he threat of a national rail strike was poised to move a step closer on Tuesday in a bitter dispute over jobs, pay and conditions.
More than 40,000 members of the Rail, Maritime and Transport union at Network Rail and 15 train operators have been voting on whether to launch a campaign of industrial action.
The ballot was set to close on Tuesday with union leaders predicting strong support for strikes when the result is announced.
If Network Rail signallers go on strike it will have a significant impact on services. It is possible that trains will only run for part of the day, such as from 7am to 7pm, and only on main lines.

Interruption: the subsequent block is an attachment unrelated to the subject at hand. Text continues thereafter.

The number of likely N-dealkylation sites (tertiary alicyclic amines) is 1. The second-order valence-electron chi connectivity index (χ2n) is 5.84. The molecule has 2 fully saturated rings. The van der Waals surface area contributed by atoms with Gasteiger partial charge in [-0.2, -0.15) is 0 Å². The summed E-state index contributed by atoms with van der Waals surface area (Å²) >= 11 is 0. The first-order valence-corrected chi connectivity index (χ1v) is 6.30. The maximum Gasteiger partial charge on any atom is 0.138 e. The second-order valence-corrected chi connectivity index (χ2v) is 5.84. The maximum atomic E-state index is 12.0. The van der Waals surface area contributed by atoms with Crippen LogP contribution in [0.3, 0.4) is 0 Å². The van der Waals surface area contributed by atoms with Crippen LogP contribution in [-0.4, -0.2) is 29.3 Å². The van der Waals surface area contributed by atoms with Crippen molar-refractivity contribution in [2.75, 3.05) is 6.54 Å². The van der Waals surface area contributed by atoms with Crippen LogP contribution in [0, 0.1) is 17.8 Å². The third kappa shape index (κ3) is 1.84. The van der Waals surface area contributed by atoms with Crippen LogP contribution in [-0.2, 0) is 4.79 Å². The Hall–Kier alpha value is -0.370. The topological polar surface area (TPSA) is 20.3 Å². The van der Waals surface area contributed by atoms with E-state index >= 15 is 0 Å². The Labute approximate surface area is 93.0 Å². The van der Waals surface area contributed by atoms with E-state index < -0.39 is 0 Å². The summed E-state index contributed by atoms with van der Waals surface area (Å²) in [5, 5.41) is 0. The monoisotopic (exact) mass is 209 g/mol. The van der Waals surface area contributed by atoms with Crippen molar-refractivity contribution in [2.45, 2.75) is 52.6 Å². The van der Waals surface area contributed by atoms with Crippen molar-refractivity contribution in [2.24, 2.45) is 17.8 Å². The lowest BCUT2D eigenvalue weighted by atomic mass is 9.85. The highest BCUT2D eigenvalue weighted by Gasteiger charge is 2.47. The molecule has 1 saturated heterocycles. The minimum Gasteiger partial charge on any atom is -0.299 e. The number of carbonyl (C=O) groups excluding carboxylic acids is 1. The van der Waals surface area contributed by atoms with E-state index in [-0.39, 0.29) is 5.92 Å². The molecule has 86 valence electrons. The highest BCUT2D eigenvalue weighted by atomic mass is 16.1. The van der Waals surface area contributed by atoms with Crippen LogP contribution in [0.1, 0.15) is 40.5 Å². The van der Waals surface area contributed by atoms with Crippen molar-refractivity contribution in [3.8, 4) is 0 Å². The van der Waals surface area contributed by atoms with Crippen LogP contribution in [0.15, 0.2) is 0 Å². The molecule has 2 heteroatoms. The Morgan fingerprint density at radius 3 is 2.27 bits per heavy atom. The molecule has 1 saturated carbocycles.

The walkouts on the railways could begin as early as next month. Concerns have also been raised of possible power blackouts, petrol shortages and empty shelves if the unions vote to strike. In response, rail chiefs are drawing up emergency plans to prioritise freight trains on some routes.
Transport Secretary Grant Shapps said at the weekend that ministers are looking at drawing up laws that would make industrial action illegal unless a certain number of staff are working.
Tim Shoveller, Network Rail regional managing director, said: “We continue to talk with our trade unions to find solutions on pay, and will do everything we can to avoid damaging industrial action.”
Meanwhile, the RMT has announced that thousands of its members on London Underground will stage a 24-hour strike on June 6 in a separate dispute over jobs.